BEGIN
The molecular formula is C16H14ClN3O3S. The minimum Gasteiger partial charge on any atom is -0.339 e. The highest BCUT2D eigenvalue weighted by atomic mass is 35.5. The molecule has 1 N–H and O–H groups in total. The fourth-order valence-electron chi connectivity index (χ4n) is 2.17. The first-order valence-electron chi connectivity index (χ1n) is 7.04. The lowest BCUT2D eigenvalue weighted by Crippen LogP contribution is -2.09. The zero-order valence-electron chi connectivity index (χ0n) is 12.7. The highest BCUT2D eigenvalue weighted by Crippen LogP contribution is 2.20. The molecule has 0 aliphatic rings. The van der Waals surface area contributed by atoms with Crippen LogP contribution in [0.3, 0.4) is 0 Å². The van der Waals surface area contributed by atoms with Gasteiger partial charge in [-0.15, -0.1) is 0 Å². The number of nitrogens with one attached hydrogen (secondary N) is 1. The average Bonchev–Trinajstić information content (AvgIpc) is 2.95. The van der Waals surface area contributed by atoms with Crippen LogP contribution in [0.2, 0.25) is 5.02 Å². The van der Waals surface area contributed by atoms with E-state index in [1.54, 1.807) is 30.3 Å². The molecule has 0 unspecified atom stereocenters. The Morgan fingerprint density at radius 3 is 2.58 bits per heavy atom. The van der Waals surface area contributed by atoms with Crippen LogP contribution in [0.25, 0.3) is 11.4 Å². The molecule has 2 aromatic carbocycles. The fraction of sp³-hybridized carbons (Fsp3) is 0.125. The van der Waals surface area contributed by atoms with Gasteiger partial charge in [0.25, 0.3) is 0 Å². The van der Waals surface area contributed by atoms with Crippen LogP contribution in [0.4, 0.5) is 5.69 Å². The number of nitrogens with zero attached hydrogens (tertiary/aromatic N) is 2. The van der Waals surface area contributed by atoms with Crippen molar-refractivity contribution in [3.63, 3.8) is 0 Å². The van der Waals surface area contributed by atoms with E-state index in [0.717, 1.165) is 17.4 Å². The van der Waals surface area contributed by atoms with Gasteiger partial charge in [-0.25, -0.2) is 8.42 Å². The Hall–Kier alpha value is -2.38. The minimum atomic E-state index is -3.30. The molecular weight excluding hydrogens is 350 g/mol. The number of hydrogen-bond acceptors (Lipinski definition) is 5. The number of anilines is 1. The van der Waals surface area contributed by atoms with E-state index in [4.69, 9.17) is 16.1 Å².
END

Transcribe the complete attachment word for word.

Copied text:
The molecular formula is C16H14ClN3O3S. The minimum Gasteiger partial charge on any atom is -0.339 e. The highest BCUT2D eigenvalue weighted by atomic mass is 35.5. The molecule has 1 N–H and O–H groups in total. The fourth-order valence-electron chi connectivity index (χ4n) is 2.17. The first-order valence-electron chi connectivity index (χ1n) is 7.04. The lowest BCUT2D eigenvalue weighted by Crippen LogP contribution is -2.09. The zero-order valence-electron chi connectivity index (χ0n) is 12.7. The highest BCUT2D eigenvalue weighted by Crippen LogP contribution is 2.20. The molecule has 0 aliphatic rings. The van der Waals surface area contributed by atoms with Crippen LogP contribution in [0.3, 0.4) is 0 Å². The van der Waals surface area contributed by atoms with Gasteiger partial charge in [-0.15, -0.1) is 0 Å². The number of nitrogens with one attached hydrogen (secondary N) is 1. The average Bonchev–Trinajstić information content (AvgIpc) is 2.95. The van der Waals surface area contributed by atoms with Crippen LogP contribution in [0.2, 0.25) is 5.02 Å². The van der Waals surface area contributed by atoms with E-state index in [1.54, 1.807) is 30.3 Å². The molecule has 0 unspecified atom stereocenters. The Morgan fingerprint density at radius 3 is 2.58 bits per heavy atom. The van der Waals surface area contributed by atoms with Crippen LogP contribution in [0.25, 0.3) is 11.4 Å². The molecule has 2 aromatic carbocycles. The fraction of sp³-hybridized carbons (Fsp3) is 0.125. The van der Waals surface area contributed by atoms with Gasteiger partial charge in [0.25, 0.3) is 0 Å². The van der Waals surface area contributed by atoms with Crippen LogP contribution in [0.4, 0.5) is 5.69 Å². The number of nitrogens with zero attached hydrogens (tertiary/aromatic N) is 2. The van der Waals surface area contributed by atoms with Crippen molar-refractivity contribution in [3.63, 3.8) is 0 Å². The van der Waals surface area contributed by atoms with E-state index in [0.717, 1.165) is 17.4 Å². The van der Waals surface area contributed by atoms with Gasteiger partial charge in [-0.25, -0.2) is 8.42 Å². The Hall–Kier alpha value is -2.38. The minimum atomic E-state index is -3.30. The molecular weight excluding hydrogens is 350 g/mol. The number of hydrogen-bond acceptors (Lipinski definition) is 5. The number of anilines is 1. The van der Waals surface area contributed by atoms with E-state index in [4.69, 9.17) is 16.1 Å².